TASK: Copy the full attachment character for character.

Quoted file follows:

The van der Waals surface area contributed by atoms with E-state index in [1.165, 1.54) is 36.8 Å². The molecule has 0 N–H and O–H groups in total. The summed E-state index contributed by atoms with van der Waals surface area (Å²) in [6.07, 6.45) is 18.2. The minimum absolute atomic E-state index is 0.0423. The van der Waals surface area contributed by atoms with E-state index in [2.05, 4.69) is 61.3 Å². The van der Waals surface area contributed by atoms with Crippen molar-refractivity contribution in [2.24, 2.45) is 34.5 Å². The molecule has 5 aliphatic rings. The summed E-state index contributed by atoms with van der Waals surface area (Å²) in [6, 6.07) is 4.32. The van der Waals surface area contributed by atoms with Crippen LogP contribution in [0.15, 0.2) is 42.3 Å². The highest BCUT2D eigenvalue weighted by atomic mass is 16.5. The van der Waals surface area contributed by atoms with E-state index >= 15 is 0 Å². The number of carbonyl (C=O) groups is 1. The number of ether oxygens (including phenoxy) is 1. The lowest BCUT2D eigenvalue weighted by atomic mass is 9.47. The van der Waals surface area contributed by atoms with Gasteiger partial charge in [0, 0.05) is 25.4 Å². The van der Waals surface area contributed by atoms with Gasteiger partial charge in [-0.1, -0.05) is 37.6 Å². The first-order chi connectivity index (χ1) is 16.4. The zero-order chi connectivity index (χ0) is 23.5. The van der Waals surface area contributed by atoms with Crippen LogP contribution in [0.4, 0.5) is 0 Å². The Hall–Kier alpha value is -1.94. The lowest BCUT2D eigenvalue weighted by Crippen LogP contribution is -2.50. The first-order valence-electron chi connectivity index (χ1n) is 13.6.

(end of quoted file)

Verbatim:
The van der Waals surface area contributed by atoms with E-state index in [1.165, 1.54) is 36.8 Å². The molecule has 0 N–H and O–H groups in total. The summed E-state index contributed by atoms with van der Waals surface area (Å²) in [6.07, 6.45) is 18.2. The minimum absolute atomic E-state index is 0.0423. The van der Waals surface area contributed by atoms with E-state index in [2.05, 4.69) is 61.3 Å². The van der Waals surface area contributed by atoms with Crippen molar-refractivity contribution in [2.24, 2.45) is 34.5 Å². The molecule has 5 aliphatic rings. The summed E-state index contributed by atoms with van der Waals surface area (Å²) in [6, 6.07) is 4.32. The van der Waals surface area contributed by atoms with Crippen LogP contribution in [0.15, 0.2) is 42.3 Å². The highest BCUT2D eigenvalue weighted by atomic mass is 16.5. The van der Waals surface area contributed by atoms with E-state index >= 15 is 0 Å². The number of carbonyl (C=O) groups is 1. The number of ether oxygens (including phenoxy) is 1. The lowest BCUT2D eigenvalue weighted by atomic mass is 9.47. The van der Waals surface area contributed by atoms with Gasteiger partial charge in [0, 0.05) is 25.4 Å². The van der Waals surface area contributed by atoms with Gasteiger partial charge in [-0.1, -0.05) is 37.6 Å². The first-order chi connectivity index (χ1) is 16.4. The zero-order chi connectivity index (χ0) is 23.5. The van der Waals surface area contributed by atoms with Crippen LogP contribution in [0.4, 0.5) is 0 Å². The Hall–Kier alpha value is -1.94. The lowest BCUT2D eigenvalue weighted by Crippen LogP contribution is -2.50. The first-order valence-electron chi connectivity index (χ1n) is 13.6.